Third of motorists think driving test changes insufficient, poll finds
From December 4 the test will include following instructions from a satnav, a period of independent driving doubled to 20 minutes and a refreshed selection of manoeuvres deemed more realistic, such as parallel parking rather than reversing round a corner.
It is the most significant shake-up of the test since the written theory exam was introduced in 1996.
When the measures were announced by the Driver and Vehicle Standards Agency (DVSA) in April, the Government said they would help save lives by improving standards.
But a survey of 2,000 UK drivers for insurance comparison firm Confused.com found that 33% do not think they will sufficiently increase road safety.
Almost three out of four (73%) want a motorway section to be added to the test, while two-thirds (66%) are in favour of making learners drive at night.
Some 80% of respondents believe driving etiquette should be taught in a bid to reduce middle lane hogging, tailgating and vehicles cutting in at the last moment.
Confused.com motoring editor Amanda Stretton said: "To make the roads safer, drivers believe more practical changes should have been included in the new updates set to be implemented in December.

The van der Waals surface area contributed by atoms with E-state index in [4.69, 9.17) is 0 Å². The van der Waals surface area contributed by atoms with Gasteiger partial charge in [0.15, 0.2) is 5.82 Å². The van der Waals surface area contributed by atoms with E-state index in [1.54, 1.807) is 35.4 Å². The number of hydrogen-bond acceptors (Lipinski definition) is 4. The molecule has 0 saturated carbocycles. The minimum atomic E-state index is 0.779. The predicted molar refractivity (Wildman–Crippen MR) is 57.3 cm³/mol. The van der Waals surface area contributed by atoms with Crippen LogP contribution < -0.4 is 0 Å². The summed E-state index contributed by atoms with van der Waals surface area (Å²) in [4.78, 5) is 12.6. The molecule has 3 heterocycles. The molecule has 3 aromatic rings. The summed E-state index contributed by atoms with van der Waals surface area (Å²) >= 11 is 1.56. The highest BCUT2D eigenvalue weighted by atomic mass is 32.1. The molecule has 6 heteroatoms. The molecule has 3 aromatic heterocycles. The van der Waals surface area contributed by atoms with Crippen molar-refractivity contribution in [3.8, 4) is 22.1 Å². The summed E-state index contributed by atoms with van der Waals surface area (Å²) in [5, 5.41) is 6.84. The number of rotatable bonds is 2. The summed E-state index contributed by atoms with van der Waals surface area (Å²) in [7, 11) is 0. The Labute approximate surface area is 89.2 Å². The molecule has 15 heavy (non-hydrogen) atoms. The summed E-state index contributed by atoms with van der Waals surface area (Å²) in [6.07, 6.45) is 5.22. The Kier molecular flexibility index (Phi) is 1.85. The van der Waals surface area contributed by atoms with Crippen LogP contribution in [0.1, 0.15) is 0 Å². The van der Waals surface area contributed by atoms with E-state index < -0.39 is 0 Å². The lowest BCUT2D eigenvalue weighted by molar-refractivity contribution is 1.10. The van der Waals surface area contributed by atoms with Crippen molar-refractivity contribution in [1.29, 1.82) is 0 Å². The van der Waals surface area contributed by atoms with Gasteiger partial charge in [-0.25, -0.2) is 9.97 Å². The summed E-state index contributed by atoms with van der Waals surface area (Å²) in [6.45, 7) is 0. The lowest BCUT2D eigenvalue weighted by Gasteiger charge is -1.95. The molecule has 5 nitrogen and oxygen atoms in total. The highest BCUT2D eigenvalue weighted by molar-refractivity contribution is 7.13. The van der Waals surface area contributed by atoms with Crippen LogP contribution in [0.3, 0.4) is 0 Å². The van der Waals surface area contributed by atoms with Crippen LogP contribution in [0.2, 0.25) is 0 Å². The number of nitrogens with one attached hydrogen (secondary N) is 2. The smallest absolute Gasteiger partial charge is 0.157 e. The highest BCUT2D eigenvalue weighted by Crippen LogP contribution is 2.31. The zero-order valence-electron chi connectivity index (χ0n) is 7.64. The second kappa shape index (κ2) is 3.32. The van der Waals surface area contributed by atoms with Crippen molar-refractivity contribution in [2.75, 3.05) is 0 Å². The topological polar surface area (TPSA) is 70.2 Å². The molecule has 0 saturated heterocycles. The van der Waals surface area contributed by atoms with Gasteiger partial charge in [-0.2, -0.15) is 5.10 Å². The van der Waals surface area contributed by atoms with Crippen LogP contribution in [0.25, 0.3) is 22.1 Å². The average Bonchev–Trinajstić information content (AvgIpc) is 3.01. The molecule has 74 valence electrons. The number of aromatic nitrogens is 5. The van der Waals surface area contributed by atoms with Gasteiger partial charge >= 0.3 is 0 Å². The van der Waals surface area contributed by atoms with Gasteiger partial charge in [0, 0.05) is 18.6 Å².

"To help improve the quality of driving on our roads, there is a valid argument that new drivers should be taught general road etiquette and how to treat fellow drivers.
"This could help to minimise stress levels, road rage and the risk of accidents, providing all drivers an easy ride."
Driving instructor Simon Carne also warned that some of the changes "aren't going to make people safer".
He described one of the new manoeuvres - pulling up on the right hand side of the road, reversing for two car lengths and then rejoining traffic - as "unnecessarily dangerous" due to oncoming vehicles.
Mr Carne also criticised the removal of the three-point turn from the test, saying the decision "disappoints many of the instructors I've spoken to".
He said: "We all feel that this is a really important thing for students to learn. It's a really practical thing, which was the whole point of the changes.
"All drivers have to do it and it's a shame that it won't be part of the new test."
He said he hopes the DVSA will "take some of our opinions and comments on board".
The changes to the test were trialled for two years.
The DVSA said reducing the focus on slow speed manoeuvres on quiet roads will allow examiners to better assess the ability of learners to drive safely in busier areas, where new drivers have the most crashes.